[A]rtists are “deviation amplifying” systems, or individuals who, because of psychological makeup, are compelled to reveal psychic truths at the expense of the existing societal homeostasis. With increasing aggressiveness, one of the artist’s functions […] is to specify how technology uses us.

So all that stuff about systems, observation, ethics, subjectivity and responsibility — it was there in the 1960s with artists like Hans Haacke and Gustav Metzger. The artist and the work as a system, questioning the gallery system, social systems, the art world’s connections with capital — you can see this in social practice artists like Agnes Denes and Mierle Laderman Ukeles back in the day, Maria Eichhorn and Pilvi Takala today.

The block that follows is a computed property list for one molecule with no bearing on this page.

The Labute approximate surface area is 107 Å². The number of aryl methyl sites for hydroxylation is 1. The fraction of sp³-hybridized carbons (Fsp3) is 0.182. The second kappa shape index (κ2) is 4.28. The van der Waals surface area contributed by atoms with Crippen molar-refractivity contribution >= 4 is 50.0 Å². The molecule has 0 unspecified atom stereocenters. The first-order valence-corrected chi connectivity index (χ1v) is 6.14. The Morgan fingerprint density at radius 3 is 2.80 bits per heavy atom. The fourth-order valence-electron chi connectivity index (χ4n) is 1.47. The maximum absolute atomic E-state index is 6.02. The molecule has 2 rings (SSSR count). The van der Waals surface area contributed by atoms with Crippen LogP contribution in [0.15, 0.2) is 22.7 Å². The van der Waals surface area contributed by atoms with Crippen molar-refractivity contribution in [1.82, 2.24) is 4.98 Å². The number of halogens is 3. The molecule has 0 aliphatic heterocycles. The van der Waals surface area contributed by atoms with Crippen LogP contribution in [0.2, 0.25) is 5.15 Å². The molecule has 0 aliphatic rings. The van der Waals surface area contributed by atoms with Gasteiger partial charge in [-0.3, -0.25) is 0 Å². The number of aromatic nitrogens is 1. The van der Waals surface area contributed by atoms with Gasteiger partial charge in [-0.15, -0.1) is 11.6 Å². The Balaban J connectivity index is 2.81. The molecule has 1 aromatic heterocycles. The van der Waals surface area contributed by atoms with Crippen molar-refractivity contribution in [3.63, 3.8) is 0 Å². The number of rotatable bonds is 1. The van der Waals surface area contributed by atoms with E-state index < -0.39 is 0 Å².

To take just one example, artist Anna Ridler made Wikileaks: A Love Story when she was my student at the Royal College of Art. In the trove of documents leaked by Julian Assange, she discovered a romance documented in an email trail between two US government employees, and made it into an artwork via augmented reality — remember that bit about the camera being implicated in our act of observation? Artists are masters of drawing our attention to systems, not shying away from the ethical issues, and gathering up elements that become something more.

Let’s add on to Anna Tsing’s quote at the top of this article, to answer her own question:

“How does a gathering become a happening, that is, greater than a sum of its parts? One answer is contamination. We are contaminated by our encounters; they change who we are as we make way for others.”

Want more? I wrote an article analysing the Covid pandemic using the systems theory of Donella Meadows.